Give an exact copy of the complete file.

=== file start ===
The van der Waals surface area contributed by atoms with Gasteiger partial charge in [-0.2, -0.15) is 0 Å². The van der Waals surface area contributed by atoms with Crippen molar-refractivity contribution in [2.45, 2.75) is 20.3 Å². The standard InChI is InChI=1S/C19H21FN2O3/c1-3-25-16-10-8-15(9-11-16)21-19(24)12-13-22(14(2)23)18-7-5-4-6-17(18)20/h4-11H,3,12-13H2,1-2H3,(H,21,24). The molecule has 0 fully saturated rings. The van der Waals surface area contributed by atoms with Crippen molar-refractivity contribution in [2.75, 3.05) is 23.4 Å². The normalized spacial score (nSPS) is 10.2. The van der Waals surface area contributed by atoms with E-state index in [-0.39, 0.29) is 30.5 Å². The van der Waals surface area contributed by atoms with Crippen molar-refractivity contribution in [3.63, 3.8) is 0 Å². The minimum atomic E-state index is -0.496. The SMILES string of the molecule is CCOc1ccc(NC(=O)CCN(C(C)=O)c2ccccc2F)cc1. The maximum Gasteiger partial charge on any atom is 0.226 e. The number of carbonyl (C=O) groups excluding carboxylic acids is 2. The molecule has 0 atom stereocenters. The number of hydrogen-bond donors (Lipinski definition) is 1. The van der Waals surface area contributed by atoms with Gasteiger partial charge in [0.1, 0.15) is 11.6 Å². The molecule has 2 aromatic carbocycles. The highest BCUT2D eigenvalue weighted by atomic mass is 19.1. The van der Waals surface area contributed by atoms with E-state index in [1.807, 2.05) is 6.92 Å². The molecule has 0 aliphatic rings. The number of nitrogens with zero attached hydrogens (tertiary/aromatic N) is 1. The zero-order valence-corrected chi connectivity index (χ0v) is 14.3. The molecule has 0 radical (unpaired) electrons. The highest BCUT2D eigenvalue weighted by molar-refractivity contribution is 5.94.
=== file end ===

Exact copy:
The van der Waals surface area contributed by atoms with Gasteiger partial charge in [-0.2, -0.15) is 0 Å². The van der Waals surface area contributed by atoms with Crippen molar-refractivity contribution in [2.45, 2.75) is 20.3 Å². The standard InChI is InChI=1S/C19H21FN2O3/c1-3-25-16-10-8-15(9-11-16)21-19(24)12-13-22(14(2)23)18-7-5-4-6-17(18)20/h4-11H,3,12-13H2,1-2H3,(H,21,24). The molecule has 0 fully saturated rings. The van der Waals surface area contributed by atoms with Crippen molar-refractivity contribution in [2.75, 3.05) is 23.4 Å². The normalized spacial score (nSPS) is 10.2. The van der Waals surface area contributed by atoms with E-state index in [-0.39, 0.29) is 30.5 Å². The van der Waals surface area contributed by atoms with Crippen molar-refractivity contribution in [3.63, 3.8) is 0 Å². The minimum atomic E-state index is -0.496. The SMILES string of the molecule is CCOc1ccc(NC(=O)CCN(C(C)=O)c2ccccc2F)cc1. The maximum Gasteiger partial charge on any atom is 0.226 e. The number of carbonyl (C=O) groups excluding carboxylic acids is 2. The molecule has 0 atom stereocenters. The number of hydrogen-bond donors (Lipinski definition) is 1. The van der Waals surface area contributed by atoms with Gasteiger partial charge in [0.1, 0.15) is 11.6 Å². The molecule has 2 aromatic carbocycles. The highest BCUT2D eigenvalue weighted by atomic mass is 19.1. The van der Waals surface area contributed by atoms with E-state index in [1.807, 2.05) is 6.92 Å². The molecule has 0 aliphatic rings. The number of nitrogens with zero attached hydrogens (tertiary/aromatic N) is 1. The zero-order valence-corrected chi connectivity index (χ0v) is 14.3. The molecule has 0 radical (unpaired) electrons. The highest BCUT2D eigenvalue weighted by molar-refractivity contribution is 5.94.